The opinion of the court was delivered by: MURPHY
Defendant moves to quash the service of summons and complaint on it on the ground that it is a foreign corporation not doing business in this district, and on the further ground that the person upon whom the process was served is not its general or managing agent.
Defendant is a Virginia corporation engaged in the manufacture and sale of cigarettes and smoking tobacco at Richmond and is not authorized to do business in this state, and maintains no office here in its name and has no bank accounts or telephone listings in this state.
This motion raises again the recurring question of 'doing business' and the reasonableness in requiring a corporation to defend a particular suit away from its legal domicile. We have been told that the answer to this problem is in the appraisal of its contacts with the forum and an estimate of attendant inconveniences. International Shoe Co. v. State of Washington, 326 U.S. 310, 66 S. Ct. 154, 90 L. Ed. 95.
As appears from affidavits submitted by defendant the following contacts within this state are admitted: Its products are sold in this state through independent distributors and it employs the services of an independent premium redemption service in this city but advertises that place on its coupons and gift catalogues as its Premium Department. For the last 18 years it has employed a man named Smith in New York City who maintains an office there and is reimbursed for the rent thereof by the defendant. Smith's salary is $ 625 a month plus expenses and he is turn is furnished the services of a secretary whose salary is paid directly by defendant. Smith is also furnished an automobile by defendant which he uses in its business, and such automobile is registered in the name of defendant and the operating expenses of such automobile, including gasoline, storage and repair, are paid by defendant. Defendant also reimburses Mr. Smith for his hotels, meals, telephone and carfare. Advertently or inadvertently, the affidavit of Smith does not disclose his title. However, there has been submitted on the argument letters sent to plaintiff signed by Smith in which he describes himself as defendant's Regional Sales Manager.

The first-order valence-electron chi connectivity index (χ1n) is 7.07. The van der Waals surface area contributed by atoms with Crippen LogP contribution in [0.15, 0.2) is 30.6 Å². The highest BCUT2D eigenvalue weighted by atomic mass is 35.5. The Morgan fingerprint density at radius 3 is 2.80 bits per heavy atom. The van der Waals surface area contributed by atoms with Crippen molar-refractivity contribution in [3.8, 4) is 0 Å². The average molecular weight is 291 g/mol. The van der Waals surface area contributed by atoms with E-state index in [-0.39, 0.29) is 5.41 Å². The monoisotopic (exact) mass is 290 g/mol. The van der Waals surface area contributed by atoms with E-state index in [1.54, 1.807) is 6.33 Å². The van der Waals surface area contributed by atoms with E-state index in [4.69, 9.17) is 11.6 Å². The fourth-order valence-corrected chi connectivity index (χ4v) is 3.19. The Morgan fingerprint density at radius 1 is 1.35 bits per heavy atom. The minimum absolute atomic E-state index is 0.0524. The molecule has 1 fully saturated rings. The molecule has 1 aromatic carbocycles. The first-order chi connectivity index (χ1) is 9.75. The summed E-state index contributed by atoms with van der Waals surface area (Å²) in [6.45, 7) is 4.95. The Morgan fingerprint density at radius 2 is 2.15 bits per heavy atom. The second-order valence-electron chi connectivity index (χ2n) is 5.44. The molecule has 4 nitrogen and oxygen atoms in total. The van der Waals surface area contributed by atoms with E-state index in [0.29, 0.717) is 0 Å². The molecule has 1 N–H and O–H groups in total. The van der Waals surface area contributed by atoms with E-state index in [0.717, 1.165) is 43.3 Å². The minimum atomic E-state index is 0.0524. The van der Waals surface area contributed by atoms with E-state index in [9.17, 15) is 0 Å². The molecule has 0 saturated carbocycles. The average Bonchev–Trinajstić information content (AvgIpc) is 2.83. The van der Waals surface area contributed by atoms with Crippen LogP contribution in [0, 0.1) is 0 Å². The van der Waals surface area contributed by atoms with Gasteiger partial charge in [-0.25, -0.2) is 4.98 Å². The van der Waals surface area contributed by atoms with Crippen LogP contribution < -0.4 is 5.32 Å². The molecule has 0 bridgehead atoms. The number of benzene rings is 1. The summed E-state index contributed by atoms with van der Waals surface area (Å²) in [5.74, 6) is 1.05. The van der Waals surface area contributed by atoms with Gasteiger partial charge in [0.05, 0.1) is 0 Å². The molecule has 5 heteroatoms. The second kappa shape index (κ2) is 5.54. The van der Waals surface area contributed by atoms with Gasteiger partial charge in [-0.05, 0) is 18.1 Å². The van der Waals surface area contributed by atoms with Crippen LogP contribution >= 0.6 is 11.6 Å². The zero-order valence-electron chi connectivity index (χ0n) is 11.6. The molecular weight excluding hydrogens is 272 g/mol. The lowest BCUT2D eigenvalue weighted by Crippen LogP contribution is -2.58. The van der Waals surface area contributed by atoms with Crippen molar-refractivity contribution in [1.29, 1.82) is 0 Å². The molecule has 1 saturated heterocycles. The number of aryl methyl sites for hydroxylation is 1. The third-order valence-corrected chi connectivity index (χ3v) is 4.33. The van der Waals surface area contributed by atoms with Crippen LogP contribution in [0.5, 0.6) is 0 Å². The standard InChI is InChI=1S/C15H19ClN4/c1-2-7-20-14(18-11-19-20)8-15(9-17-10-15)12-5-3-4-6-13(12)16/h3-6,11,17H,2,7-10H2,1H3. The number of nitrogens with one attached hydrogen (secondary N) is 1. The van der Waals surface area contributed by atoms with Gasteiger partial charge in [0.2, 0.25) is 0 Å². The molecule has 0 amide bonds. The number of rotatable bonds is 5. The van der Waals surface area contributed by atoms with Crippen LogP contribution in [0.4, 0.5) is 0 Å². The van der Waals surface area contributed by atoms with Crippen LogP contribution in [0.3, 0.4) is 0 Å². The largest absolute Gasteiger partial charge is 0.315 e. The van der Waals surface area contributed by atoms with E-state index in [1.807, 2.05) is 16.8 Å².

Defendant also employs in his area others, the number not disclosed, who 'solicit and promote sales.' Mr. Smith describes his activity on behalf of defendant as doing 'certain sales promotion work.' His most important duties consist of visiting the distributors of defendant's products, advising them on their displays, arranging for the removal of stale cigarettes and running down complaints. Defendant also employs in this city the services of an independent advertising agency in connection with its national advertising.
In the opposing affidavits allegations are made, which are not contradicted, that Smith is employed in this district to solicit orders on behalf of defendant; that he signs his letters as Regional Sales Manager of defendant and that Smith's office is used by defendant whenever its representatives are in New York. Smith has approved requests for complimentary cigarettes and paid the bills pertaining to them.
In connection with the contract sued upon plaintiff's affidavit states that at the time of the making of such contract plaintiff was introduced to Smith who was represented to be the man in New York who had handled incidental matters concerning the performance of the agreement.
While these affidavits do not fully account for all of the possible contacts they are sufficient to indicate a continuity of commercial activity within this judicial district to make it reasonable to have defendant make its defense in this forum. Ronson Art Metal Works v. Brown & Bigelow, D.C.S.D.N.Y., 104 F.Supp. 716. In many respects the activity exceeds that found by the Supreme Court in International Shoe to be sufficient to subject a corporation to State jurisdiction without offending due process. In any event such activity cannot be fairly characterized as sporadic or occasional dealing that falls short of requisite continuity for federal venue purposes. Cf. Hutchinson v. Chase & Gilbert, 2 Cir., 45 F.2d 139.
On the issue whether or not Smith, whose exact title is not disclosed, can be considered a managing or general agent under Rule 4(d)(3), Fed.Rules Civ.Proc. 28 U.S.C.A., I find that since the defendant is 'present' he is its 'managing agent.' Cf. Bomze v. Nardis Sportswear, Inc., 2 Cir., 165 F.2d 33; Lehn & Fink Products Corp. v. Milner Products Co., D.C., 117 F.Supp. 320.
Accordingly defendant's motion is denied.
This is an order. No settlement is necessary.
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